Drink Your Way Around Eastern Europe

Nadia Latif is site editor of Gap Daemon, a social network and advice site for gap year travellers.

With loads of traditionally distilled spirits, great beers and surprisingly sophisticated wines to sample, it’s little wonder backpackers love the former Communist Bloc. And with cheaper living and warmer weather than its western neighbour, figuring out why Eastern Europe is so popular isn’t rocket science. Especially when you see what they have to offer the boozey backpacker…

Beer & Absinthe in the Czech Republic

Let’s kick things off with a relatively soft option: beer. The Czechs are proud of their beer (pivo) and have had plenty of time to master it; they’ve been brewing the stuff since the 12th century after all. The most well-known brands are Pilsner Urquell and Budweiser Budvar.

Where should I visit?

Prague is the obvious choice. It’s packed with pubs, but try to avoid the rampaging stag parties and get into the right frame of mind with a trip to the Beer Museum (which is actually a bar, albeit one with a lot of beers on tap!).

And of course, no visit to the Czech Republic would be complete without trying its second best-loved drink, Absinthe (aka the Green Fairy). Be warned: Van Gogh cut off his own ear following an Absinthe binge. That should warn you off drinking too much of the stuff.

Head to the Hemmingway Bar (who loved Absinthe as much as Van Gogh, it would seem). There’s no claim the great writer actually drank here, rather it pays homage to him with a great selection of Absinthes to boot. Don’t forget to book a cheap Prague hotel to collapse in after.

How to drink Absinthe!

Traditionally you mix absinthe with water and sugar. But how you do it separates the amateur from the pro… You’ll need a glass, water, sugar, a spoon, absinthe, and something to measure it all out with. Measure out 25-50ml (a shot or two) of absinthe in your glass and using the ratio of 1:3-1:5 add some water to your absinthe.

If it’s too bitter add a bit of sugar, but wait, there’s a traditional way to do that too. Dissolve a sugar cube by placing an absinthe spoon over your glass and slowly dripping cold water through the cube. If you don’t have all this absinthe razzamataz just mix in some granulated sugar like it’s tea – either way will do the trick. The key to drinking absinthe is moderation!

Wine and pálinka in Hungary

Hungary is the place to head if you like your wine white and sweet, and Tokaji is a popular choice. It seems to be drunk casually, at all times, but to my palette tasted a lot like dessert wine; not that I was complaining!

Where should I visit?

Head to Pecs, a city in southern Hungary. It’s really beautiful: lots of museums, art galleries and cafes, plus some lovely bars dotted around the main square. It’s here that you can get a glass of good quality vino for a euro or two.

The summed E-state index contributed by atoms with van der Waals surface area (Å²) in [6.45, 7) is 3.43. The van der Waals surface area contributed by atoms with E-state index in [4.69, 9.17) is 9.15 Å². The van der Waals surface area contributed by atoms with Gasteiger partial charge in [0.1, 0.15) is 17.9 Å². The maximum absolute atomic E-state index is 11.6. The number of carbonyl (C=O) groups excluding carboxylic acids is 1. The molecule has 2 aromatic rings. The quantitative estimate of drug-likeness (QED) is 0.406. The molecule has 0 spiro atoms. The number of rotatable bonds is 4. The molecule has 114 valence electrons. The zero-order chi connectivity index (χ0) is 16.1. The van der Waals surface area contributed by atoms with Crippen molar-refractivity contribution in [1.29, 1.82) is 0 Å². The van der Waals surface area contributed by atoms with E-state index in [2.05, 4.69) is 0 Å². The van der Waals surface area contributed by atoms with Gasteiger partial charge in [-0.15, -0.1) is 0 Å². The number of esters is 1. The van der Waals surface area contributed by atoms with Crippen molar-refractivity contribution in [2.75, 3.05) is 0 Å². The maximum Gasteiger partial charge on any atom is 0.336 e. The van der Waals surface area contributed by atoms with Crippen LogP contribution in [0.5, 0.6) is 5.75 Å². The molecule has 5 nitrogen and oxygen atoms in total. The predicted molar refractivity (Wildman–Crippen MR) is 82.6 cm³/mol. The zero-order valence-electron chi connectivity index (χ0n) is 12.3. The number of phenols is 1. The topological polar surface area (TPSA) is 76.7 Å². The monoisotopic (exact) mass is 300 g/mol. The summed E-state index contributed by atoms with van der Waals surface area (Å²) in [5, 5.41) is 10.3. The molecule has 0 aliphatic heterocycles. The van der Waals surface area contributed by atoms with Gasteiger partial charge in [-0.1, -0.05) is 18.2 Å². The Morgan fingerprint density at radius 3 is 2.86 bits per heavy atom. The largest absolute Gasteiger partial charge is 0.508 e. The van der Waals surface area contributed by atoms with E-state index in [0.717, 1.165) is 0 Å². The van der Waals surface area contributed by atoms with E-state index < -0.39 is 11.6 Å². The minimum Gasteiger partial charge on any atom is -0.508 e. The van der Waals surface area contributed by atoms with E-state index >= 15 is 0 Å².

Another great is a Hungarian brandy called pálinka. Drunk in straight shots, or on ice, it’ll knock your socks off. Small bottles of the stuff make great presents (as long as you have checked-in luggage; you can’t take carry-on bottles of alcohol in your hand luggage on the plane home).

There are pálinka tasting sessions run by BARbár Cafe in Budapest. You can choose from pálinka with chocolate or pálinka with traditional Hungarian sausage; tasting sessions cost around £15.

Tuica in Romania

The Romanians love their tuica – a strong spirit of up to 60% proof, made from plums. It’s really common for families to distil it themselves, so if you’re travelling around, there’s a good chance you’ll be offered what is basically moonshine.

Where should I visit?

Traditional restaurants (where you can have a shot as a digestive or aperitif), or smaller towns or villages are your best bet – you’re unlikely to find the real McCoy sold in shops.

Rakia in Serbia

A shot of rakia before breakfast sets you up for the day. Although I’m not actually sure how common this is. When I visited the country my hostel’s owners asked me to take a shot with them every morning; it made for some interesting sightseeing.

Anyway rakia, which is originally from Bulgaria, is another strong spirit distilled from fruit – most commonly grapes, apricots or plums. The taste is very similar to the Romanian favourite tuica; the difference is in the geography, as far as I can tell. During EXIT festival in Belgrade you’ll find the locals selling this homemade in water bottles on every street corner. It’s powerful stuff, you’ve been warned!

Where should I visit?

Belgrade is the obvious choice – it has a dedicated chain of Rakia Bars which offer a range of brandies made with different fruits.

Thanks to Double–M (formerly DoubleM2), savagecat, Terwilliger911 and e skene for the excellent pictures from Flickr! Please note all images were used under the Creative Commons License at the time of posting.

What’s your favourite international drink? Let us know in the comments box below…

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